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Warp Pipe talks to Ian Dallas of 'Giant Sparrow'

Photo of Ian Dallas, Creative Director at Giant

Photo of Ian Dallas, Creative Director at Giant Sparrow. (Credit: Handout)

"It seemed to me that the most unfinished thing in the world is a child whose parents will never have a chance to finish raising them. So that’s where the back story for the player came from."   - Giant Sparrow's Ian Dallas on 'The Unfinished Swan'

 

It's easy to think that a video game's successes are driven from stunning graphics and heavily campaigned commercials featuring A-list celebrities.

But strip away the 'Michael Bay' presentation, tear apart the shiny gift wrapping and sift past all of the reused box fillings other games have taken from one another.

Does a game really have a soul of its own?

'The Unfinished Swan' is one of those games that has just that. A story told in such a unique way that even the gamers themselves could feel as if they are the ones penning the fantasy tale.

This fresh approach to the first-person experience is just the beginning for developer Giant Sparrow. Warp Pipe spoke to Ian Dallas, creator of 'The Unfinished Swan' to learn more about the game and what is to come next: 



Warp Pipe: There are not many video games out there that can be compared to 'The Unfinished Swan'. In your words, how would you best describe it to the average gamer?

Ian Dallas: The simple answer is that The Unfinished Swan is a first-person painting game that begins with an all-white landscape where players have to splatter paintballs to reveal the world around them.

The less direct answer is that this is a game about curiosity and wonder. Players find themselves in a mysterious and fantastical kingdom and are asked to use whatever tools they can find to explore the world for themselves. It’s a surreal experience inspired by Alice in Wonderland, Jim Henson, and Time Bandits.

The game is a rather short yet fulfilling adventure of shapes and color; was expanding the play through considered and what was the reasoning for the final choice of its length?

We always wanted the game to be short. That’s something that came out of looking at storybooks as a source of inspiration. The fact that you can pickup a storybook and just from the weight of it you know that you could read it all in one sitting is a big part of that experience. We also tried to be very respectful of the player’s time and not repeat ourselves, so people felt like the game was always giving them new things to think about which we felt was appropriate for a game about discovery.

WP: Monroe, his mother and the King have little dialogue yet play such a heartwarming role in 'The Unfinished Swan'. What went into the creation of these characters and why did you feel they would be received so well by gamers?

ID: The original inspiration was a very basic design problem: how do we explain why there’s a world that’s entirely white? What sort of place could that be? I hit on the idea of an unfinished kingdom and then spent awhile thinking about all sorts of unfinished things.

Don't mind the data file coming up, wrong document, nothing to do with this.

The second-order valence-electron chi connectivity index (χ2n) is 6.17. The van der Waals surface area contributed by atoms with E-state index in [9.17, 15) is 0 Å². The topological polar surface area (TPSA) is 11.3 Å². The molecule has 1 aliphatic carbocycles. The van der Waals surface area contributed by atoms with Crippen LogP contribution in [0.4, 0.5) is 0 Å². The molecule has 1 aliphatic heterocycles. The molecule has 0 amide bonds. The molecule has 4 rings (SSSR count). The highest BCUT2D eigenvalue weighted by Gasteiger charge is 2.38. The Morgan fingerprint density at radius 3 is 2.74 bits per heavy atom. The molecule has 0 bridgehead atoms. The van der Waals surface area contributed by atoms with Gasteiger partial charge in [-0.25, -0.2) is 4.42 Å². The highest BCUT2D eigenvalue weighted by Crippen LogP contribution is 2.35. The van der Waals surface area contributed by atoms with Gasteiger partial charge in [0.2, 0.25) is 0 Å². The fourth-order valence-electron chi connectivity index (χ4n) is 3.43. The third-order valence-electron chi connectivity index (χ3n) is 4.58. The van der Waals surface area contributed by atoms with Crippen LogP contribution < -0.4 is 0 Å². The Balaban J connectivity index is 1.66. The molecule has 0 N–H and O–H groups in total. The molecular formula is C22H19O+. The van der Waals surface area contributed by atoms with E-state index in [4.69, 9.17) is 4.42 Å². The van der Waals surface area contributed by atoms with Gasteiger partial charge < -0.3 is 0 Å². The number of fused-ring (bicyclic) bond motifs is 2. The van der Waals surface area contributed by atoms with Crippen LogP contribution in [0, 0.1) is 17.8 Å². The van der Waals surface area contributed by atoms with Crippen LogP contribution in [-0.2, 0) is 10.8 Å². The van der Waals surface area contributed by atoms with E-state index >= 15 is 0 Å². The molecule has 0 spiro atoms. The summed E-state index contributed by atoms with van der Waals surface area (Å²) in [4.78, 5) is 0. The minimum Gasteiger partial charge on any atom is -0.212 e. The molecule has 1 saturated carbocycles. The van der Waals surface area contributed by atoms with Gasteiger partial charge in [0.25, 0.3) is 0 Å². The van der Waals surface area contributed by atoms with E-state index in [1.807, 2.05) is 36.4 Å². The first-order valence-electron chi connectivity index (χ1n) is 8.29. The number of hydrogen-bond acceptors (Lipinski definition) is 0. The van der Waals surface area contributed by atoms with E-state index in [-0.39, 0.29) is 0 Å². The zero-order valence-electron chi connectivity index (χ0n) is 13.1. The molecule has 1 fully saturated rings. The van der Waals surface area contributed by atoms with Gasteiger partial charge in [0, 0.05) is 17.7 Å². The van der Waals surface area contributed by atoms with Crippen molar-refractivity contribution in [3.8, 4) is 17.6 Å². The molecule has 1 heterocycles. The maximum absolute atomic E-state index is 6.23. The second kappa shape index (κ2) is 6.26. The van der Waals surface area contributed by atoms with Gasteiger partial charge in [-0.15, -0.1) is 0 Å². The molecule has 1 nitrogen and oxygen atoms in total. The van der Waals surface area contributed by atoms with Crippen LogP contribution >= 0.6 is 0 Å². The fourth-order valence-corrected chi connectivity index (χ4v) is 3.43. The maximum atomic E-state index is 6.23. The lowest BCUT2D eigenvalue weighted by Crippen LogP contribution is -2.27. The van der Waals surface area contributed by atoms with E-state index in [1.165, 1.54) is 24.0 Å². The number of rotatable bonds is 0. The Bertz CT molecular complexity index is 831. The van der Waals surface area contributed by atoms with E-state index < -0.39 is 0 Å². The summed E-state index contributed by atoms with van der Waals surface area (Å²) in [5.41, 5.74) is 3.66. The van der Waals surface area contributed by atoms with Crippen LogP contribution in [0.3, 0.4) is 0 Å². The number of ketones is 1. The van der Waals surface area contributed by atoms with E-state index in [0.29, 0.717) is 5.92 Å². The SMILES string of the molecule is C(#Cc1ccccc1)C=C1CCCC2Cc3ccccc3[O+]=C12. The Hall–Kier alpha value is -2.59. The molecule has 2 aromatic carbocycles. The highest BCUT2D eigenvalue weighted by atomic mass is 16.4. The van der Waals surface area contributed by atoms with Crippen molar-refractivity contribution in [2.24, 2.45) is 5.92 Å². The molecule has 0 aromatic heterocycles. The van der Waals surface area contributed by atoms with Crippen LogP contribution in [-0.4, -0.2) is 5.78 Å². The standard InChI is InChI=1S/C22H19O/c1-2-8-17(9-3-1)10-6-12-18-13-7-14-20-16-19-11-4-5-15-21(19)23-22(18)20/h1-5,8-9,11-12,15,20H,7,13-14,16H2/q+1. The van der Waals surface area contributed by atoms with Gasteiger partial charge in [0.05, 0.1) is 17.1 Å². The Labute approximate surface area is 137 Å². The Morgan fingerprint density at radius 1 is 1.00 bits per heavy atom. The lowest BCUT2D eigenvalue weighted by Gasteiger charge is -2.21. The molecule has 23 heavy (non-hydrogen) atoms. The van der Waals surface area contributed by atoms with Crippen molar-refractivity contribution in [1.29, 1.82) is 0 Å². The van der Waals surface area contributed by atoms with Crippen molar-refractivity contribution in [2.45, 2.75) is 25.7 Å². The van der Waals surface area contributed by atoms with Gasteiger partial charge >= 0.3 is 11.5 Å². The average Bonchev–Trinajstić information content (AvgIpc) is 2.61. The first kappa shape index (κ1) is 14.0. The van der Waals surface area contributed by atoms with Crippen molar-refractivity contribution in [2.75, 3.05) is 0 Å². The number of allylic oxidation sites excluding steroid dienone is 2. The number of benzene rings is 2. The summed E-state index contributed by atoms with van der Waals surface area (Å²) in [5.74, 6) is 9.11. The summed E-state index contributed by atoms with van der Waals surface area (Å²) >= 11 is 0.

It seemed to me that the most unfinished thing in the world is a child whose parents will never have a chance to finish raising them. So that’s where the backstory for the player came from.

The character of the King didn’t really take shape until about halfway through development. As we were making the game we kept creating these ridiculous, grandiose spaces because those were the areas we felt the most interested in exploring as players. So there was a point where we took a look at all the areas we were designing and asked “who in their right mind would want to build all this crazy stuff?” And that’s how we ended up with this Salvador Dali-esque King who spends his life building whatever surreal fantasies pop into his head. It also tied in well with our focus on unfinished things. For the King these grand visions are kind of a curse because they’re so enormous that he never actually finishes any of them before he’s moved on to his next project.

WP: Speaking of the characters, the King was voiced by 'Monty Python' living legend Terry Gilliam. What was it like working with Terry and what was his opinion of the final product?

ID: Terry was fantastic. The usual procedure is for voice-over actors to read one line at a time and only move on after everyone is happy. Terry just read the whole scene from beginning to end a couple of times. Each reading was different and we were never totally sure if we had good takes for all his lines, but it gave his performance a nice, weird energy.

My favorite recording he did was when we asked him to laugh for a minute or so. He sounds delightfully unhinged. He’s just got this energetic, joyful, goofy, totally unique way about him that absolutely comes across in his laugh. I hope I can laugh like that when I’m his age.

I haven’t heard his reaction to the final game but judging from how many people I’ve heard comparing the game to Time Bandits I think he’d like it. I’m assuming he likes Time Bandits.

WP: What s next for Giant Sparrow? Has the story of 'The Unfinished Swan' finished?

ID: This was the first game in our 3-game deal with Sony. We’re not ready to start talking about our next game yet but you can safely imagine it’s going to be something players have never seen before. 

Tags: the unfinished swan , ian dallas , warp pipe , interview , video game , playstation 3 , fps , sony , giant sparrow

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